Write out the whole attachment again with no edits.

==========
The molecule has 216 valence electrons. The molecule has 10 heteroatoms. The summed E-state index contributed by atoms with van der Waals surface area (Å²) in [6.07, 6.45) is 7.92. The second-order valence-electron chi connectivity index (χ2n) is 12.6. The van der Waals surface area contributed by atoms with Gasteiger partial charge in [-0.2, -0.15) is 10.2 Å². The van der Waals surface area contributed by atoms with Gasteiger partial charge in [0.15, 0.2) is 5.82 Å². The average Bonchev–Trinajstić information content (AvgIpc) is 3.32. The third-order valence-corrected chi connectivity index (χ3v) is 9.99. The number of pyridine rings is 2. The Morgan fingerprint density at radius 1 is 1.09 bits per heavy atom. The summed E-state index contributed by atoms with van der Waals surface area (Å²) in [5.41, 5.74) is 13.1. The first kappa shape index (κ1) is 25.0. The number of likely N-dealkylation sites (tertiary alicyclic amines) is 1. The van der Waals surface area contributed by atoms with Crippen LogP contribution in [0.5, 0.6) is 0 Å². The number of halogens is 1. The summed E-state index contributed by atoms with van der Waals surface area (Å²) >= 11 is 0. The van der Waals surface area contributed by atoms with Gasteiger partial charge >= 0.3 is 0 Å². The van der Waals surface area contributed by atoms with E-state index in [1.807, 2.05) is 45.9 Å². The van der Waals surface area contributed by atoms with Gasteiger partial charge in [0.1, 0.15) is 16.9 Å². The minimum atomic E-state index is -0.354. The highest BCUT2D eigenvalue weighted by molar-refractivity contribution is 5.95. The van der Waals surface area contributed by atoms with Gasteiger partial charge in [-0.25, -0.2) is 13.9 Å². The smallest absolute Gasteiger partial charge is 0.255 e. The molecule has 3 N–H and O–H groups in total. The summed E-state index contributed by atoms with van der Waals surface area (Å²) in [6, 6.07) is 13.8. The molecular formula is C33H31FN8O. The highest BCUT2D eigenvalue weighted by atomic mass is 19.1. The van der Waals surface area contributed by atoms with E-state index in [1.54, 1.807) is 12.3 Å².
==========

The molecule has 216 valence electrons. The molecule has 10 heteroatoms. The summed E-state index contributed by atoms with van der Waals surface area (Å²) in [6.07, 6.45) is 7.92. The second-order valence-electron chi connectivity index (χ2n) is 12.6. The van der Waals surface area contributed by atoms with Gasteiger partial charge in [-0.2, -0.15) is 10.2 Å². The van der Waals surface area contributed by atoms with Gasteiger partial charge in [0.15, 0.2) is 5.82 Å². The average Bonchev–Trinajstić information content (AvgIpc) is 3.32. The third-order valence-corrected chi connectivity index (χ3v) is 9.99. The number of pyridine rings is 2. The Morgan fingerprint density at radius 1 is 1.09 bits per heavy atom. The summed E-state index contributed by atoms with van der Waals surface area (Å²) in [5.41, 5.74) is 13.1. The first kappa shape index (κ1) is 25.0. The number of likely N-dealkylation sites (tertiary alicyclic amines) is 1. The van der Waals surface area contributed by atoms with Crippen LogP contribution in [0.5, 0.6) is 0 Å². The number of halogens is 1. The summed E-state index contributed by atoms with van der Waals surface area (Å²) >= 11 is 0. The van der Waals surface area contributed by atoms with Gasteiger partial charge >= 0.3 is 0 Å². The van der Waals surface area contributed by atoms with E-state index in [1.807, 2.05) is 45.9 Å². The van der Waals surface area contributed by atoms with Gasteiger partial charge in [0.1, 0.15) is 16.9 Å². The minimum atomic E-state index is -0.354. The highest BCUT2D eigenvalue weighted by molar-refractivity contribution is 5.95. The van der Waals surface area contributed by atoms with Gasteiger partial charge in [-0.25, -0.2) is 13.9 Å². The smallest absolute Gasteiger partial charge is 0.255 e. The molecule has 3 N–H and O–H groups in total. The summed E-state index contributed by atoms with van der Waals surface area (Å²) in [6, 6.07) is 13.8. The molecular formula is C33H31FN8O. The highest BCUT2D eigenvalue weighted by atomic mass is 19.1. The van der Waals surface area contributed by atoms with E-state index in [1.54, 1.807) is 12.3 Å².